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(Some offensive language is below, but only for the purpose of clarity.)

I found Lovecraft early in my life, and his work fascinated me.  He wrote of horrific gods and monsters that were unlike any mythology I'd read before.  I read some of his imitators as well, and I could easily tell which ones understood his style, and which did not.  

Lovecraft's Elder Gods did not wish to inhabit our nightmares, or gain anything from our fear.  They didn't even wish to be loved.  Sometimes, they had worshippers, but Lovecraft's god didn't care about them at all.  They viewed us in the same way as we might view an infestation of vermin in our cellar.  They didn't wish to communicate with us, they just wanted us gone.

One day I read one of his lesser known short stories that described several tribes that met one another in combat.  One tribe was described as "Aryan" and defeated the other because of their debased, degenerate nature.  When I read the story I started to dislike the themes and suggestions and wondered if he was a racist.  After awhile I decided I shouldn't over-think things and continued reading.

Then I found this work:

On the Creation of Niggers:

When, long ago, the gods created Earth;
In Jove's fair image Man was shaped at birth.
The beasts for lesser parts were designed;
Yet were too remote from humankind.
To fill the gap, and join the rest of Man,
Th'Olympian host conceived a clever plan.
A beast they wrought, in semi-human figure,
Filled it with vice, and called the thing a Nigger..

I read it twice, and felt stunned, then angry.  Then I shut the library book and left it on the table.  That night I went through the books of his that I owned and read them again, trying to understand what I saw.  I wanted to know if I'd missed something I'd read before.  

When I finished around midnight I threw them all in the garbage, and I didn't get another of his books for many years.  When other people brought his work up, I changed the subject.  At the time my feeling was that the work of a racist shouldn't be read or promoted.

I grew up in Florida, and though I appear white and nobody I live near today is aware of it, part of my family was Seminole Indian, and my grandmother was black.  The Seminoles and escaped slaves had frequently intermarried.  My family and I were sometimes referred to as colored.  It's likely that if Lovecraft were a living author who read that work aloud in my presence during that period in my life, he would have had a really bad day.  I doubt he would have made it to the end of the poem.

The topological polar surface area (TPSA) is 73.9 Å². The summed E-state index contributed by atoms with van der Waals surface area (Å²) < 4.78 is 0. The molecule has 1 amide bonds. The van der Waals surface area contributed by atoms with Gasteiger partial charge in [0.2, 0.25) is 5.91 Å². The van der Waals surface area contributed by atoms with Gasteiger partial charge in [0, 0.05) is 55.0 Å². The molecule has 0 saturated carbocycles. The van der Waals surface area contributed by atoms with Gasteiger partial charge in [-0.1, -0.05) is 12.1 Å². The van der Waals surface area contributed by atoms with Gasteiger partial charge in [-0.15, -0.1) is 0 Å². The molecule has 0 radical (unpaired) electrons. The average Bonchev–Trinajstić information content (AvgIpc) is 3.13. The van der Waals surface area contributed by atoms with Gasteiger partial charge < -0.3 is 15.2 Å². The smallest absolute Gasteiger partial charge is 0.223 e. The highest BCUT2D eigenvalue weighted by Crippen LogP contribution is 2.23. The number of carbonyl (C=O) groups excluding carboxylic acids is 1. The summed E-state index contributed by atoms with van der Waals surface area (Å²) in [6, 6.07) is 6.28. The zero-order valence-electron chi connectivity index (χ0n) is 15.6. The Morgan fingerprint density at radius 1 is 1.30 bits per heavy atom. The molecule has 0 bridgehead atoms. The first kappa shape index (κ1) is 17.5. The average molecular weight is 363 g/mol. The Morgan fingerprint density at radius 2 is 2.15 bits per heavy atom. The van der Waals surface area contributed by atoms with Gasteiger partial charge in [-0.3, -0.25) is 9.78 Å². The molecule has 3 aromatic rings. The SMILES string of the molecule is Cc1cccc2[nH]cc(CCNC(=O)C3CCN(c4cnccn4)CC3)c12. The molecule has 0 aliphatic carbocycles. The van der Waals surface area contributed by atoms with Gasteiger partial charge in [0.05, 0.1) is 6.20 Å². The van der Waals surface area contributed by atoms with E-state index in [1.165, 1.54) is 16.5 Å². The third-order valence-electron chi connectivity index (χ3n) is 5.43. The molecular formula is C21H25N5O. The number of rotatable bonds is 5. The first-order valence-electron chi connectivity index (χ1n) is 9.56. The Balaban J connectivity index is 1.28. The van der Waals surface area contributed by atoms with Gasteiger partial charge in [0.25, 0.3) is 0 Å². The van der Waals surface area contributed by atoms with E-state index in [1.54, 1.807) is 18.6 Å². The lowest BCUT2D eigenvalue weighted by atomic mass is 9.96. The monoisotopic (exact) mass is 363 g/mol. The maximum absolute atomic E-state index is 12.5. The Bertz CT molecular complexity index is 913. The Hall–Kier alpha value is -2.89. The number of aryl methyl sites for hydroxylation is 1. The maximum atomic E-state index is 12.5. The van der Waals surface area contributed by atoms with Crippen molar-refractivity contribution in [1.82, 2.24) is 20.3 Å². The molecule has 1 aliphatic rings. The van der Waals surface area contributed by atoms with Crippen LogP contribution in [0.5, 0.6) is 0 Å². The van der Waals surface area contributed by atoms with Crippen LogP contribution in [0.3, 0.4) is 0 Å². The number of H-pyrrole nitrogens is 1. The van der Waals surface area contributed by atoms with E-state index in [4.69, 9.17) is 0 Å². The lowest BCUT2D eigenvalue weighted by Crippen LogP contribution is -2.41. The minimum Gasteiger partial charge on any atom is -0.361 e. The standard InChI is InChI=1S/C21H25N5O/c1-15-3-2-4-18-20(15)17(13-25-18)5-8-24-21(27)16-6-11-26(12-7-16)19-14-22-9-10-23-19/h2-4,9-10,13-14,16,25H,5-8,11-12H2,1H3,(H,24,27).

Years later I attended a group of people into horror and one of them brought up Lovecraft.  I wanted to leave but didn't.  He mentioned what Lovecraft's life had been like.  

Lovecraft was born to a rich family in Massachusetts.  He was a sickly child who grew into a sickly man, nothing like myself in either regard.  He was believed to have suffered from what is now known as night terrors.  His family lost it's fortune and he lived in poverty for much of his adult life.  

He eventually married and moved to Brooklyn.  Initially, he loved New York, but he couldn't find any work, and in time his wife lost the shop she had owned.  She moved to Cleveland while he stayed in New York, and in time he came to hate the place.  His failure to find any employment in the midst of a large immigrant population had to clash with his image of himself as a privileged Anglo Saxon.

Eventually the marriage failed, though it was never officially ended.  He moved back to Massachusetts where he continued to write.  Despite his efforts he grew ever poorer, and eventually moved in with his Aunt.  In 1936, Lovecraft was diagnosed with cancer of the small intestine, as he has was also suffering from malnutrition.  He died in 1937 in Providence.